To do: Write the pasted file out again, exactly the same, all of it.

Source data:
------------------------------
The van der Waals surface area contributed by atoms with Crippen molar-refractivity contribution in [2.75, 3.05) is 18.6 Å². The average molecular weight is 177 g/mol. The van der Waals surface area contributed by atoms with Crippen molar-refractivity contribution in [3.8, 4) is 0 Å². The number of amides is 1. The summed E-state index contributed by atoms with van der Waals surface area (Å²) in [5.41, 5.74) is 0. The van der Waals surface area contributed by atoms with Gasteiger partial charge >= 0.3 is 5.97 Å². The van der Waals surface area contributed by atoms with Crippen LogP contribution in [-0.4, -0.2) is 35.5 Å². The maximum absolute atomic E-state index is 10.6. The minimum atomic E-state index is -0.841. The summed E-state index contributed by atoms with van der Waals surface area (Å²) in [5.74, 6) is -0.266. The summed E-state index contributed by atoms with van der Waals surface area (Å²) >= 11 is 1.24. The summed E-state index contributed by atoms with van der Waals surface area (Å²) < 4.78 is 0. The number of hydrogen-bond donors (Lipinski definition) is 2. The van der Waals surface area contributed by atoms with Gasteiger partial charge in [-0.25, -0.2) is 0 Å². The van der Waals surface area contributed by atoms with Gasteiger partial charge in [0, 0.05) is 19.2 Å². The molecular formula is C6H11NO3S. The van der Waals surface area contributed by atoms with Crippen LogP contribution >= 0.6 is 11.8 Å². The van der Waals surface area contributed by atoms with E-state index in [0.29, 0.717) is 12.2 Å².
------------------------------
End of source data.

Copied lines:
The van der Waals surface area contributed by atoms with Crippen molar-refractivity contribution in [2.75, 3.05) is 18.6 Å². The average molecular weight is 177 g/mol. The van der Waals surface area contributed by atoms with Crippen molar-refractivity contribution in [3.8, 4) is 0 Å². The number of amides is 1. The summed E-state index contributed by atoms with van der Waals surface area (Å²) in [5.41, 5.74) is 0. The van der Waals surface area contributed by atoms with Gasteiger partial charge >= 0.3 is 5.97 Å². The van der Waals surface area contributed by atoms with Crippen LogP contribution in [-0.4, -0.2) is 35.5 Å². The maximum absolute atomic E-state index is 10.6. The minimum atomic E-state index is -0.841. The summed E-state index contributed by atoms with van der Waals surface area (Å²) in [5.74, 6) is -0.266. The summed E-state index contributed by atoms with van der Waals surface area (Å²) >= 11 is 1.24. The summed E-state index contributed by atoms with van der Waals surface area (Å²) < 4.78 is 0. The number of hydrogen-bond donors (Lipinski definition) is 2. The van der Waals surface area contributed by atoms with Gasteiger partial charge in [-0.25, -0.2) is 0 Å². The van der Waals surface area contributed by atoms with Gasteiger partial charge in [0, 0.05) is 19.2 Å². The molecular formula is C6H11NO3S. The van der Waals surface area contributed by atoms with Crippen LogP contribution >= 0.6 is 11.8 Å². The van der Waals surface area contributed by atoms with E-state index in [0.29, 0.717) is 12.2 Å².